The Martha’s Vineyard Airport Commission is working on new bylaws and an employee handbook to better codify how business is done at the Island airport.
The bylaws and handbook are still in draft form and have not been made public, although in a letter county manager Martina Thornton urged the commission to make it public so the county personnel board and county commission could have an opportunity to review the draft.
“I believe that it is important that all county employees are being treated fairly and should enjoy the same benefits unless there is a legal reason not to,” Ms. Thornton wrote. “The draft that was provided to me clearly diminishes some of the benefits for your non-union employees.”
The handbook was drafted by airport counsel Susan Whalen and is based on existing Dukes County personnel bylaws as well as the collective bargaining agreement with the airport employee union, Ms. Whalen has said.
At a meeting Friday, the commission postponed a discussion and vote on the handbook because commissioner Richard Michelson, who has advocated for the creation of the handbook, was not present.
Deliberations on the employee policies are expected at a meeting at the end of August.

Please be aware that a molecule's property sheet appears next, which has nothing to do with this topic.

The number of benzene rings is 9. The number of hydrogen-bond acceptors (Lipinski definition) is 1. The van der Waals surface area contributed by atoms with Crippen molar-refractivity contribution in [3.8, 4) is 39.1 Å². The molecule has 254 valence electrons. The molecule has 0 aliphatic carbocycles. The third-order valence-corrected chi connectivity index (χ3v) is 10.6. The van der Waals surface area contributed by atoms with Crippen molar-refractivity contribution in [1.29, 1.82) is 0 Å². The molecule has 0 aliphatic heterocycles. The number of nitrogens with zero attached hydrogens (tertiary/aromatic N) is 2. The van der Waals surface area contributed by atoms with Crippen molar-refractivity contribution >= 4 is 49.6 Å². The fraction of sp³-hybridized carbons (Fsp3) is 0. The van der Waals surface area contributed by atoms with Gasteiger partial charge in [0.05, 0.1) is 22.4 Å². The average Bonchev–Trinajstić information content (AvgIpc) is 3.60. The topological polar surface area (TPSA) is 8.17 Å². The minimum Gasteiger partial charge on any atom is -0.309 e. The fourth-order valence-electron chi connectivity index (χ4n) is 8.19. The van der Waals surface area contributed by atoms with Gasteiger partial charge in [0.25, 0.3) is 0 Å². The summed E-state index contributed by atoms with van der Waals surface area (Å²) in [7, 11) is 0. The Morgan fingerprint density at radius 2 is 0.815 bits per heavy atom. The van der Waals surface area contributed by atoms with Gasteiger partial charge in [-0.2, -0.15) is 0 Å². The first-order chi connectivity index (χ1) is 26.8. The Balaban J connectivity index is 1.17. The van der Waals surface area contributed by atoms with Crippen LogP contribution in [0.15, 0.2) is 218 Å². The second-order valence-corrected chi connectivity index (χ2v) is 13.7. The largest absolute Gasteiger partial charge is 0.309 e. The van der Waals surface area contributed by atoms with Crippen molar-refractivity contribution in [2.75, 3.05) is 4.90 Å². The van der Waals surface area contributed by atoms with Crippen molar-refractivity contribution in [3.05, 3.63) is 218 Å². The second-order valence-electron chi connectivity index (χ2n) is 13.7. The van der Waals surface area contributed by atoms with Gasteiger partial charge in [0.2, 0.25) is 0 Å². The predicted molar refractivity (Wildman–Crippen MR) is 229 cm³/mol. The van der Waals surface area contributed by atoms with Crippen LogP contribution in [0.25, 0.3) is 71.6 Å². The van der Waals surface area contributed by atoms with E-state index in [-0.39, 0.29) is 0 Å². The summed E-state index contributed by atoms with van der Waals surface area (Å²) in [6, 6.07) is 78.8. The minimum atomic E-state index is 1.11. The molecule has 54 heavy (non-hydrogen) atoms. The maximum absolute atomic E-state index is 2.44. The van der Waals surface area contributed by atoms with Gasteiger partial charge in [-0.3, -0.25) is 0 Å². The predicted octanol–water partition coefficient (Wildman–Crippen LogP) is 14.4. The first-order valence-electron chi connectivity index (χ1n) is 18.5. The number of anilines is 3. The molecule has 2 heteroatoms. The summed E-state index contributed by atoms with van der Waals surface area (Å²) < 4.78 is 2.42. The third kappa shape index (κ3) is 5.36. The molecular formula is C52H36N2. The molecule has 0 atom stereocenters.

In other business Friday, the commission briefly discussed the airport master plan, which is an inclusive study of the needs of the airport on a short and long-term basis.
A master plan working group, which is made up of airport stakeholders, takes stock of each aspect of the airport and makes recommendations about priorities for future growth and areas of improvement.
The working group met on July 23.
During a discussion of the master plan, ongoing tensions between the airport commission and its appointing authority, the county commission, were evident when Ms. Thornton raised her hand to speak but was not recognized by chairman Connie Teixeira.
Ms. Teixeira said later that she would not call on anyone with whom the airport was involved in litigation. In the spring, the airport commission filed a lawsuit against the county commission asking a judge to declare its legal autonomy in managing airport affairs.
Former employee Beth Tessmer, who has been involved in a lawsuit against the airport charging retaliation and discrimination in the workplace, was also not recognized when she raised her hand.
“For all those people in the room with whom we are in litigation, you will not be recognized by the chair because anything that should be said should be said attorney to attorney,” Ms. Teixeira said.
After some debate, Ms. Thornton took the floor to inquire about the master plan process.
She asked how the public might find out when the master plan group is meeting and what they would discuss. “I for one would be interested to know,” she said.
Airport manager Sean Flynn said while the public is not invited to sit in on the master plan working group sessions, the airport welcomes comment via email.
“Comments can be continuous from the public,” he said.
Mr. Flynn, who had gone on paid medical leave in mid-June, said after the meeting that he had returned to work on July 24.